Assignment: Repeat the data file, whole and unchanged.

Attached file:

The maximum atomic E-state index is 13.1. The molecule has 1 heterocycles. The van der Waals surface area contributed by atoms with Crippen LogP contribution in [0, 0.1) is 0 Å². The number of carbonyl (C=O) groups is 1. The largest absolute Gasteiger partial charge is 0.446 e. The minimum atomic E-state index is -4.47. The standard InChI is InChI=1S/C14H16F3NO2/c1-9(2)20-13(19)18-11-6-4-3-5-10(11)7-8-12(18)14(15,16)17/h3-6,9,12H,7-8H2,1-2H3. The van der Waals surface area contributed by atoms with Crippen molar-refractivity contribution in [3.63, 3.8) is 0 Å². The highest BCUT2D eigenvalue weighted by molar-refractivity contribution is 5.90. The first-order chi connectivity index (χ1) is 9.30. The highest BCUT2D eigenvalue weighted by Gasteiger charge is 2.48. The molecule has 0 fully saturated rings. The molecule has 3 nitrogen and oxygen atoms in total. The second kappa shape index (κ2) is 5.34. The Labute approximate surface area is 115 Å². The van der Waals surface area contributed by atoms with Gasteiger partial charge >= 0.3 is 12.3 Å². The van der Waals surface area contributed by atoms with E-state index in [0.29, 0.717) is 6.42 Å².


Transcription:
The maximum atomic E-state index is 13.1. The molecule has 1 heterocycles. The van der Waals surface area contributed by atoms with Crippen LogP contribution in [0, 0.1) is 0 Å². The number of carbonyl (C=O) groups is 1. The largest absolute Gasteiger partial charge is 0.446 e. The minimum atomic E-state index is -4.47. The standard InChI is InChI=1S/C14H16F3NO2/c1-9(2)20-13(19)18-11-6-4-3-5-10(11)7-8-12(18)14(15,16)17/h3-6,9,12H,7-8H2,1-2H3. The van der Waals surface area contributed by atoms with Crippen molar-refractivity contribution in [3.63, 3.8) is 0 Å². The highest BCUT2D eigenvalue weighted by molar-refractivity contribution is 5.90. The first-order chi connectivity index (χ1) is 9.30. The highest BCUT2D eigenvalue weighted by Gasteiger charge is 2.48. The molecule has 0 fully saturated rings. The molecule has 3 nitrogen and oxygen atoms in total. The second kappa shape index (κ2) is 5.34. The Labute approximate surface area is 115 Å². The van der Waals surface area contributed by atoms with Gasteiger partial charge >= 0.3 is 12.3 Å². The van der Waals surface area contributed by atoms with E-state index in [0.29, 0.717) is 6.42 Å².